I'm not sure if you would even remember me, but I hope that you would. I was one of your students at Summit Valley School, back in the days when you were still teaching in eastern Washington. I wanted to write to thank you for the influence you had on me when I was just a young boy. You were one of the best teachers I ever had—and I have thought about you many times over the past years of my life.
I still remember the day I first saw you—you had come to the school and were talking to Mrs. Cornwall in the back of the room. When I heard that you were going to take her place partway into the school year, I was mortified, and that first little while having you as a teacher was hard for me…but as time progressed I loved having you as a teacher. You had a remarkable ability to manage a room full of fourth, fifth and sixth graders at the same time in that two-room schoolhouse, giving us each the time we needed. It was you, Otamay, who helped me learn division, it was you who had faith I could learn fractions and wouldn't give up on me until I was able to do them on my own. Even at times when I tried to cheat on my timed tests by just scribbling answers, you and Miss Blue wouldn't let me get away with it but checked my times tests each time.
I will never forget how you made otherwise mundane afternoons into something magical. I loved it when you read us stories, and it was from you that I gained a deep appreciation and love of literature. I have since been an avid reader since elementary school and have encouraged all of my students to do the same. It was because of you that I discovered wonderful books like James and the Giant Peach, and Mrs. Frisby and the Rats of N.I.M.H. among many others.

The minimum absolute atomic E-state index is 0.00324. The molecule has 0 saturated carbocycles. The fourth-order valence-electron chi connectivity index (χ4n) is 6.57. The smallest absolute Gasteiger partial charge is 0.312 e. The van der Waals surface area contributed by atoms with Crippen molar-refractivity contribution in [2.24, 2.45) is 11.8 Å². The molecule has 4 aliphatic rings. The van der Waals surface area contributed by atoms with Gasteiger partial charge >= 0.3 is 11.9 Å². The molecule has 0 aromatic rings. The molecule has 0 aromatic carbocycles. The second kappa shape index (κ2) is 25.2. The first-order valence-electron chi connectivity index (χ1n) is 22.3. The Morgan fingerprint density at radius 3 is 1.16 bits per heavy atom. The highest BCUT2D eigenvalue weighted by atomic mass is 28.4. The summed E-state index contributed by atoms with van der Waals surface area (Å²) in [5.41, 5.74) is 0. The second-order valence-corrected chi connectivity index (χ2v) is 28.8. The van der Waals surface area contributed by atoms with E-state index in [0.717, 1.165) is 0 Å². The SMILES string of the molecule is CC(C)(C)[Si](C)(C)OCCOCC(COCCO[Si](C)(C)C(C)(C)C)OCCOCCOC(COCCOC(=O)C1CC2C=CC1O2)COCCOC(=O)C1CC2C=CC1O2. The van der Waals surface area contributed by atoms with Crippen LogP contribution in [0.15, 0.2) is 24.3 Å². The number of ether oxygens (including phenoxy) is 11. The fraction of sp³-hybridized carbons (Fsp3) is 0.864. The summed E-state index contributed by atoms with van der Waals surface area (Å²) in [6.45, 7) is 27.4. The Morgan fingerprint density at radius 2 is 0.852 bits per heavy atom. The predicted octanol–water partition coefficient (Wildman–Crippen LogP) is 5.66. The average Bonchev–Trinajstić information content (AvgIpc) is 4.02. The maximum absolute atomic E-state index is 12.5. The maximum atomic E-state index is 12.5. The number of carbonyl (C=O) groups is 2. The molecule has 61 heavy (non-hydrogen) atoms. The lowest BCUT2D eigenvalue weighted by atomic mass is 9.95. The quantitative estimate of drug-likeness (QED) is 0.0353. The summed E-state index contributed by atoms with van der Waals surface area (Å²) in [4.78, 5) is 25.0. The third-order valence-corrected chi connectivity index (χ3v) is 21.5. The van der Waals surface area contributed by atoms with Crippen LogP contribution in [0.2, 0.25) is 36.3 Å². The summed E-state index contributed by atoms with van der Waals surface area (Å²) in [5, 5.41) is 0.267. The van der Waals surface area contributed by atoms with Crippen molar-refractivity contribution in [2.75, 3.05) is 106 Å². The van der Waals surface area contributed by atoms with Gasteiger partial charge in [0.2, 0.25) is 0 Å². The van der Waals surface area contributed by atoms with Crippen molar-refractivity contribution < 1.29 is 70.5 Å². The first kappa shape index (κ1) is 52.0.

The years have fled since the days that I was a young boy in your classroom, and I look back at those memories from so long ago…it is those memories of a teacher who took and made the time to make a childhood more wondrous, and helped me to realize that there is still magic in the world. It was this (and other things) that helped me decide what I wanted to do with my life when I grew up.
I wanted to teach.
I just wanted you to know that I graduated college and pursued a master's degree; I have since become a teacher. I have been a teacher now for twelve years, and have had hundreds of students pass though the doors of my classroom.
In closing I just wanted to thank you for everything that you've done for me, and I wanted to let you know something else...I felt a real connection with you when you would pull out your guitar in the afternoons and have us all sit on the floor and sing songs I will never forget. It is because of this that I learned how to play guitar and have played many of the same songs we used to sing. My students absolutely love them! I read many of the same books you read to me, but most importantly, I care about my students just as you cared about me.
I hope that this letter finds you well and that you can understand why I am writing it. I just felt that it was important for me to thank you for being such a vital part of my life.
Thanks again for everything.